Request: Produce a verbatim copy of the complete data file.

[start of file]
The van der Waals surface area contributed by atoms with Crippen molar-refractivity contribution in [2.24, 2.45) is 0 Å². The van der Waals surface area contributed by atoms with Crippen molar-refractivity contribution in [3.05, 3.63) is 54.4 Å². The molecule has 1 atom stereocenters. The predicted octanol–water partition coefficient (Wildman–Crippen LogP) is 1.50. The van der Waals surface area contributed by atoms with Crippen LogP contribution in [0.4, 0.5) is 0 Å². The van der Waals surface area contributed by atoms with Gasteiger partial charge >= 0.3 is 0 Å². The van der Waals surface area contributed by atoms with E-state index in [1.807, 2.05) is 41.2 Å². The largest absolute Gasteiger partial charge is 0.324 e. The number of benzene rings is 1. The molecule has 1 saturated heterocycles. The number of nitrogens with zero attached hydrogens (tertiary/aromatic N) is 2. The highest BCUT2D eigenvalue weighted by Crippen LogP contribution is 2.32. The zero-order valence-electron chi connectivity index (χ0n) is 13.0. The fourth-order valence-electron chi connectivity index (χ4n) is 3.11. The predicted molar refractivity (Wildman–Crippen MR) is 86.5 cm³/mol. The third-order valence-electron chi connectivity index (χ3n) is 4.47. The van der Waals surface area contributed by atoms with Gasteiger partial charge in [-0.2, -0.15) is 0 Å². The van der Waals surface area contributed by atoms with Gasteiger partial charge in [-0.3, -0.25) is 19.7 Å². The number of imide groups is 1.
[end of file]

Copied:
The van der Waals surface area contributed by atoms with Crippen molar-refractivity contribution in [2.24, 2.45) is 0 Å². The van der Waals surface area contributed by atoms with Crippen molar-refractivity contribution in [3.05, 3.63) is 54.4 Å². The molecule has 1 atom stereocenters. The predicted octanol–water partition coefficient (Wildman–Crippen LogP) is 1.50. The van der Waals surface area contributed by atoms with Crippen LogP contribution in [0.4, 0.5) is 0 Å². The van der Waals surface area contributed by atoms with Gasteiger partial charge >= 0.3 is 0 Å². The van der Waals surface area contributed by atoms with E-state index in [1.807, 2.05) is 41.2 Å². The largest absolute Gasteiger partial charge is 0.324 e. The number of benzene rings is 1. The molecule has 1 saturated heterocycles. The number of nitrogens with zero attached hydrogens (tertiary/aromatic N) is 2. The highest BCUT2D eigenvalue weighted by Crippen LogP contribution is 2.32. The zero-order valence-electron chi connectivity index (χ0n) is 13.0. The fourth-order valence-electron chi connectivity index (χ4n) is 3.11. The predicted molar refractivity (Wildman–Crippen MR) is 86.5 cm³/mol. The third-order valence-electron chi connectivity index (χ3n) is 4.47. The van der Waals surface area contributed by atoms with Gasteiger partial charge in [-0.2, -0.15) is 0 Å². The van der Waals surface area contributed by atoms with Gasteiger partial charge in [-0.3, -0.25) is 19.7 Å². The number of imide groups is 1.